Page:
Less than 48 hours after Angela Merkel secured a resounding victory in the German elections, the Chancellor's options to form a governing coalition appeared to narrow.
In theory, Merkel's conservatives could join forces with either the center-left social democrat SPD or the left-leaning Green party. While the German Chancellor has said she is open to talks with both, an alliance with the SPD is clearly her party's preferred option. Forming a coalition will likely be a long, drawn-out process however which will involve much haggling.
"This is going to be a tough game," Michael Fuchs, deputy chairman of Merkel's CDU party told CNBC.
He pointed out obvious differences between the Greens and the CDU, such as divisions over taxation and government spending.
"The Greens want higher taxes, Angela Merkel has made it very clear that we don't want to increase any taxes," Fuchs said. "We don't have a problem of too little taxes in Germany but of too much spending." Spending had to go down, he said.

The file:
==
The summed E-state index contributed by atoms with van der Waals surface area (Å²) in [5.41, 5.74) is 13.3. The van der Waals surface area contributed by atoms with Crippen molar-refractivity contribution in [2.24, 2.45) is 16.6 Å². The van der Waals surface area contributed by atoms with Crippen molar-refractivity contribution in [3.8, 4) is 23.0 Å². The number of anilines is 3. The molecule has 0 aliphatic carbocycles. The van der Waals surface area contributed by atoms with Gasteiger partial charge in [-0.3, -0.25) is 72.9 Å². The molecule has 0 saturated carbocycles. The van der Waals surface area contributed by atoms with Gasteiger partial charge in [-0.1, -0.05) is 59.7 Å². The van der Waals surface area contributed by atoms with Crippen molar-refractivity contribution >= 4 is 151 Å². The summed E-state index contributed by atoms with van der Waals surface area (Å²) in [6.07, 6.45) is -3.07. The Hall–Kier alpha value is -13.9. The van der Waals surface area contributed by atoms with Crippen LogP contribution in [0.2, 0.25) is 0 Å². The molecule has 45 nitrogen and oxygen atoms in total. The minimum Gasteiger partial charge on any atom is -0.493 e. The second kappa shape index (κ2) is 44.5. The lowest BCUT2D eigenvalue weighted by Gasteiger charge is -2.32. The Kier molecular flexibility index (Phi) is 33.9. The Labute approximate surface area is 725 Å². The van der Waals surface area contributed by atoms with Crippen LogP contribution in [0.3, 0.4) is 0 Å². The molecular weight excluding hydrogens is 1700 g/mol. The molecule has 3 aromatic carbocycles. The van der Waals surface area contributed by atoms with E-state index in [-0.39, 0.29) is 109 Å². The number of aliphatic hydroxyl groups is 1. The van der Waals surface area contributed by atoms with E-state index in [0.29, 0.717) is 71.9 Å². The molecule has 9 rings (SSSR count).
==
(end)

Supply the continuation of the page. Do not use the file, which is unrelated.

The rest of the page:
(Read more: Merkel wins: And now for the hard part)
Ideologically, the two are miles apart and an alliance would be awkward. "The Greens have a lot of funny ideas such as vegetarian day for all Germans. We don't want this kind of input. We want the people to be free and to decide what they like," Fuchs said.
The sentiment was echoed by Gerhard Schick, finance spokesman for the Green Party.
"I don't see any basis for a coalition between the Christian Democrats and the Green Party…It's very difficult to imagine a coalition agreement that fits for both parties," Schick told CNBC.
The CDU's Bavarian allies, the CSU, have also ruled out talks with the Greens.
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